Since I had trained with a few of the top Jeet Kune Do and Filipino Kali instructors of that day, from two different schools, I never bothered to ask Dan Inosanto and the others instructors if it was okay to teach the system. I just did it. Dan Inosanto didn't seem to have a problem with it, and I never asked for a piece of paper stating that I was an "instructor." Things were much more casual back then, unlike the traditional martial arts, and there was a lot of freedom and experimentation. The whole JKD concept was just catching on worldwide in the early 1980s, and I was helping make it happen in my community.
I enrolled myself in college graphic arts courses, and I studied the French language to pursue a career in advertising. French would proved to a very good decision, but not for my advertising career. Years later I'd go on to teach the Jim Wagner Reality-Based Personal Protection in Frech speaking France, Belgium, Switzerland, and Québec, Canada.
After my first semester at Orange Coast College I got work right away and I started working as a production artist for Val-Pak Direct Marketing Systems. A year later I landed the position as Art Director for Mammoth Publishing, and a year after that the Art Director for CCM Publications. I then went on to work for a couple of advertising firms. These skills in marketing and advertising would prove useful during my law enforcement career when I promoted my training company HSS International, co-owned with three other police officers, and then the Reality-Based Personal Protection system. Some of these same skills are still passed down to to my Reality-Based instructors. After all, all self-defense schools require advertising and marketing, standar business practices, and leadership.
In 1986 the Reality-Based foundation is poured
In early 1986 I began teaching my own "mixed martial arts" that I named Modern Fighting Methods. I started off by advertising in my college newspaper, which netted a few good students from the ad. This advertisement caught the attention of the Orange Police Department who wanted to know exactly what I was teaching, because they were concerned as to the content of the instructions. I was openly combining traditional martial arts with the military skills I had learned at Fort Jackson at Basic Combat Training. With only one phone call from a female detective I reassured the police department that I would drop the firearms portion of the training. Keep in mind that no civilian martial arts schools at that time in history were combining the martial arts and firearms. Fortunately for me I had not taken any of my students to the gun range before the "investigation." My promise satisfied the detective. Of course, another reason the authorities were concerned about me was the fact that I did not have four walls in which to teach my students. I was teaching at Hart Park just off of the 22 Freeway.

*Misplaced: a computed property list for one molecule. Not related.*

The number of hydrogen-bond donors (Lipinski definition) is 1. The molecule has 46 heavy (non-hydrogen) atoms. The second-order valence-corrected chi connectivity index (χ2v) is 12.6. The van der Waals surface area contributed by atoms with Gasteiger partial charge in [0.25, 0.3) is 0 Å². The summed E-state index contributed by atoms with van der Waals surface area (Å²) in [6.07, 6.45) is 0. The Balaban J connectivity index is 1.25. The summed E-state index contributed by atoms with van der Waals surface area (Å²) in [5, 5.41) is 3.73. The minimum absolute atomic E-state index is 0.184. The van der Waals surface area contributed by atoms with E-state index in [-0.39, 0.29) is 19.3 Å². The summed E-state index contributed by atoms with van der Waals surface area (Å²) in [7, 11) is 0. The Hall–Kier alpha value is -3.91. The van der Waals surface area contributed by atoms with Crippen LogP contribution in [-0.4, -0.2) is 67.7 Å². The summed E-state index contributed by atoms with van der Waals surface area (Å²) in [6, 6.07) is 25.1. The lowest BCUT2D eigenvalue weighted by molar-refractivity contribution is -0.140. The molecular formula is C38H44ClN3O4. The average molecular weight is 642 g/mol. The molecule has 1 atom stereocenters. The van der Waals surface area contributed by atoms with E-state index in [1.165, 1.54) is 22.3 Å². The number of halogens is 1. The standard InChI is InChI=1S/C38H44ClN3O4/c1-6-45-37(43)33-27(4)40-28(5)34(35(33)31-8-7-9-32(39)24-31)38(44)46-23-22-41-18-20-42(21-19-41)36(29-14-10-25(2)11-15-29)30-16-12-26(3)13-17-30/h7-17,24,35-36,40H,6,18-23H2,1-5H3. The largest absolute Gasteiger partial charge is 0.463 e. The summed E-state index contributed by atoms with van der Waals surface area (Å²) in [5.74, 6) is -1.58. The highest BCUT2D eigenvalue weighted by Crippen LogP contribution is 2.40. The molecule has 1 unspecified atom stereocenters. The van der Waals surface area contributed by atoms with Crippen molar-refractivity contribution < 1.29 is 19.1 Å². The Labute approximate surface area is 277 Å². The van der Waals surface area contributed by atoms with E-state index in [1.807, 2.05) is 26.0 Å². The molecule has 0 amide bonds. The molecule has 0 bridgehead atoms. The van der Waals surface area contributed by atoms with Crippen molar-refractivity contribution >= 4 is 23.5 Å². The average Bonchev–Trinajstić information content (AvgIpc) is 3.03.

One of my original students, Mike DiGiovanni (who is still my good friend today, and is my oldest student at 81 years old), attended one of my courses and later invited me to teach a Tuesday night class at Lou Michelson's converted home garage that he had turned into a Japanese Karate dojo in Huntington Beach. Lou was a professor at the Golden West Community College nearby, and he had a love for the traditional martial arts. He had a book published by titled Karate-Do. Mike convinced Lou that a little bit of instructions from me teaching Filipino Kali would give the brown and black belt students some needed variety, and that it would help to retain student enrolment. Lou agreed and I taught in the garage each Tuesday night for about a year.
That same year I was the Art Director of the Advertising Design Centre in the city of Orange; a small advertising firm handing print media. Three years into my employment there the owner of the firm was offered the position of publisher for a computer magazine in New Hampshire, and he tried to sell his business. He asked if I wanted to buy it, but I turned it down. With no suitable buyers I was "promoted" to the position of Chief Executive Officer, and I was responsible for liquidating the company's assets, laying off the employees, and eliminating my own job. It was an agonizing, but educational, six months, but when the buisness finally closed, for nobody bought it, I saw it as an opportunity to change careers. I loved the work, but I hated the fact that everything "was due yesterday." It's a very fast pace occupation.
My devoted Modern Fighting Methods student, Mike DiGiovanni, was the Maintenance Supervisor for the City of Costa Mesa, and knowing that I was looking for a new job he suggested, "There is an opening for custody officer at the city jail. I think you would be perfect for the job with your martial arts and all. I know the sergeant in charge, Sergeant Yezbick. Are you interested?"